"I bought, owned and trained this filly's mother and sold her when she finished racing for a good profit," Rogerson said. "But she has become a sensational broodmare, and I just had to buy back into the family again."The dam of the sale-topper is Rose of Tralee (by Sadler's Wells), who cost Aus$500,000 as a yearling in 1997. She was an out and out stayer, winning four low key races.At the end of her racing career, Rogerson sold the mare to this King's Best filly's breeders, Brooklyn Lodge, who recently sold her on to Sir Patrick Hogan's Cambridge Stud, in New Zealand, in foal to Redoute's Choice for a figure believed to be over Aus$1 million. Rogerson was underbidder to Adrian Nicoll on Serenade Rose at the Easter sale in 2004 before picking up another half-sister, Fusaichi Rose (by Fusaichi Pegasus ), at Easter last year for Aus$185,000."I think this King's Best filly is great value for money -- especially if Serenade Rose wins the Australian Guineas on Saturday," said Rogerson. "We're back in the family now and I think she's going to be a good filly."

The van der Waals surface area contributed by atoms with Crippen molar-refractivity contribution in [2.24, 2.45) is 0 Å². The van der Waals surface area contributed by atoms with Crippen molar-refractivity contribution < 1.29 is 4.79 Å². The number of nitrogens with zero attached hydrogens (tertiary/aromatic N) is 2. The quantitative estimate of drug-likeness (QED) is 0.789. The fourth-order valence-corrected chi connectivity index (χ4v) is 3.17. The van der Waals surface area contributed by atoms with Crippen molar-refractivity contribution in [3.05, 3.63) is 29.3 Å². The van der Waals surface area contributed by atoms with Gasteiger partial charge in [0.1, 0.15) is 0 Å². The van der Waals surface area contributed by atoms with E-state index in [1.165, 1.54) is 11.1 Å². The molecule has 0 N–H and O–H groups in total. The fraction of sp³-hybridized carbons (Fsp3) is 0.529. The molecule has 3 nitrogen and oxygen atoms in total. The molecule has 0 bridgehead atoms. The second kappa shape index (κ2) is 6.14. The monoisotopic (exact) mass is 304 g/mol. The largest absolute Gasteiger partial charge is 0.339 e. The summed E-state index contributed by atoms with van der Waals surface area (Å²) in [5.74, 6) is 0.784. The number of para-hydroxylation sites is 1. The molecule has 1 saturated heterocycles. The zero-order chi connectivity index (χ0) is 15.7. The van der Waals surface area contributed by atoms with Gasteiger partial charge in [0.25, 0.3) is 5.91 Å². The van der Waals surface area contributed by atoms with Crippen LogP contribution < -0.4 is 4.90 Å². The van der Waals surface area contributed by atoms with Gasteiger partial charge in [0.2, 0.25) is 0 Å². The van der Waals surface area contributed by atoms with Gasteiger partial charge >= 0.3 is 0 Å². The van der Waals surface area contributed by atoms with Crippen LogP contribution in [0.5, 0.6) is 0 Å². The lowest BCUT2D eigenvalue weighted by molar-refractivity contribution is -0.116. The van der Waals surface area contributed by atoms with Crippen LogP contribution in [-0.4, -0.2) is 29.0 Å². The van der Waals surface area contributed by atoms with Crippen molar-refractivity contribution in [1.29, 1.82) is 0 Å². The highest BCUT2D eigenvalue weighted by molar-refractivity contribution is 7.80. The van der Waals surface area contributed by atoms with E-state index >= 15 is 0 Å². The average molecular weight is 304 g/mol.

On Monday in Melbourne, the Inglis premier yearling sale opened with a record. It was day two of the auction, early in the coolish morning, but the bidding was on fire.First cab off the rank was a big Encosta de Lago filly from the draft of Blue Gum Farm. She was from a nicely-bred mare named Nuclear Dance, and she broke the premier sale filly record by fetching Aus$430,000. Leading Victorian trainer Robbie Griffiths bought her.The record opening set the scene for a strong day's trading which reached its crescendo late in the day when yet another premier record fell. Graeme Rogerson went to the premier sale record of Aus$570,000 for a half-sister to the group I VRC Oaks winner Serenade Rose. His bid capped off a great finish to a sale that was teetering for a few hours following too many pass-ins.Overall, 382 lots sold for gross receipts of Aus$24,496,250, an average of Aus$64,126, and median figure of Aus$50,000. This compares to 380 lots for a total of Aus$22,385,000, an average of Aus$58,908, and median of Aus$42,250 in 2005, and represents significant increases of 9%, 8%, and 18% respectively.Inglis director Peter Heagney was understandably delighted with results and said: "When any sale has a record-breaking average, record breaking gross, and new top-price, as we did today it speaks for itself. The demand today was exceptionally strong with a clearance rate of over 85% giving an overall clearance of 82%."With last year's sale setting records in all areas it was always going to be a hard act to follow, so the outstanding success of this year's sale is a credit to the wonderful job done by all the vendors."The interest leading into this week gave us optimism that the sale would be successful, so obviously it is very pleasing to have our confidence justified."One of the surprising aspects of the sale came in the shape of the pedigree of the record setter. Just a month earlier at other Australian yearling sales, the progeny of Darley's sacked former shuttler King's Best, failed, often enough to even attract a bid. It was tragic as he's such a well-bred, handsome horse, but buyers in Australia see him as cold as yesterday's toast. But not Rogerson.